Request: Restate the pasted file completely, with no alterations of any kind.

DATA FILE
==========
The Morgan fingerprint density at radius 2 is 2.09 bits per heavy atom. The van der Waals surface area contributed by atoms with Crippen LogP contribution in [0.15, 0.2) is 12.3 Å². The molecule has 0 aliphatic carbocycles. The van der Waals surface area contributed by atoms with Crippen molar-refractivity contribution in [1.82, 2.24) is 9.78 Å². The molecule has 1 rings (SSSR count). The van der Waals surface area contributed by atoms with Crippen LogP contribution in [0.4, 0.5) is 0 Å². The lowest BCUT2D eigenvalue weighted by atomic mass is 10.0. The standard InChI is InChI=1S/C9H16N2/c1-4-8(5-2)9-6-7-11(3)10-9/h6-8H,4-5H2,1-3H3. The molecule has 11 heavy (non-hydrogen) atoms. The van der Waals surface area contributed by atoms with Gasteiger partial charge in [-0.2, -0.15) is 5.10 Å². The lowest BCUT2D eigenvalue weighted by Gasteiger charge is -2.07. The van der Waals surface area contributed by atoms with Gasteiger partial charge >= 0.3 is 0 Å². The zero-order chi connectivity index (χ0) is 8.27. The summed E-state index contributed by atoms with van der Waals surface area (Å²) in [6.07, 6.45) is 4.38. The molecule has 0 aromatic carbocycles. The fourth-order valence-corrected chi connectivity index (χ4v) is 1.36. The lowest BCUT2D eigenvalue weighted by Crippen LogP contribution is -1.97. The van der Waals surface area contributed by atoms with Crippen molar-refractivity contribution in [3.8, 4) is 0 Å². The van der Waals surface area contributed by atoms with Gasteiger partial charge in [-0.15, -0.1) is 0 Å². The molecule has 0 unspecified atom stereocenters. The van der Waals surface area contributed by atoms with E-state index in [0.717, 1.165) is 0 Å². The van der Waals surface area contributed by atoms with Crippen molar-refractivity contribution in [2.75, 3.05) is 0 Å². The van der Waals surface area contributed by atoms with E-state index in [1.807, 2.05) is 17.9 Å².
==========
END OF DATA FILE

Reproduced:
The Morgan fingerprint density at radius 2 is 2.09 bits per heavy atom. The van der Waals surface area contributed by atoms with Crippen LogP contribution in [0.15, 0.2) is 12.3 Å². The molecule has 0 aliphatic carbocycles. The van der Waals surface area contributed by atoms with Crippen molar-refractivity contribution in [1.82, 2.24) is 9.78 Å². The molecule has 1 rings (SSSR count). The van der Waals surface area contributed by atoms with Crippen LogP contribution in [0.4, 0.5) is 0 Å². The lowest BCUT2D eigenvalue weighted by atomic mass is 10.0. The standard InChI is InChI=1S/C9H16N2/c1-4-8(5-2)9-6-7-11(3)10-9/h6-8H,4-5H2,1-3H3. The molecule has 11 heavy (non-hydrogen) atoms. The van der Waals surface area contributed by atoms with Gasteiger partial charge in [-0.2, -0.15) is 5.10 Å². The lowest BCUT2D eigenvalue weighted by Gasteiger charge is -2.07. The van der Waals surface area contributed by atoms with Gasteiger partial charge >= 0.3 is 0 Å². The zero-order chi connectivity index (χ0) is 8.27. The summed E-state index contributed by atoms with van der Waals surface area (Å²) in [6.07, 6.45) is 4.38. The molecule has 0 aromatic carbocycles. The fourth-order valence-corrected chi connectivity index (χ4v) is 1.36. The lowest BCUT2D eigenvalue weighted by Crippen LogP contribution is -1.97. The van der Waals surface area contributed by atoms with Crippen molar-refractivity contribution in [3.8, 4) is 0 Å². The van der Waals surface area contributed by atoms with Gasteiger partial charge in [-0.15, -0.1) is 0 Å². The molecule has 0 unspecified atom stereocenters. The van der Waals surface area contributed by atoms with E-state index in [0.717, 1.165) is 0 Å². The van der Waals surface area contributed by atoms with Crippen molar-refractivity contribution in [2.75, 3.05) is 0 Å². The van der Waals surface area contributed by atoms with E-state index in [1.807, 2.05) is 17.9 Å².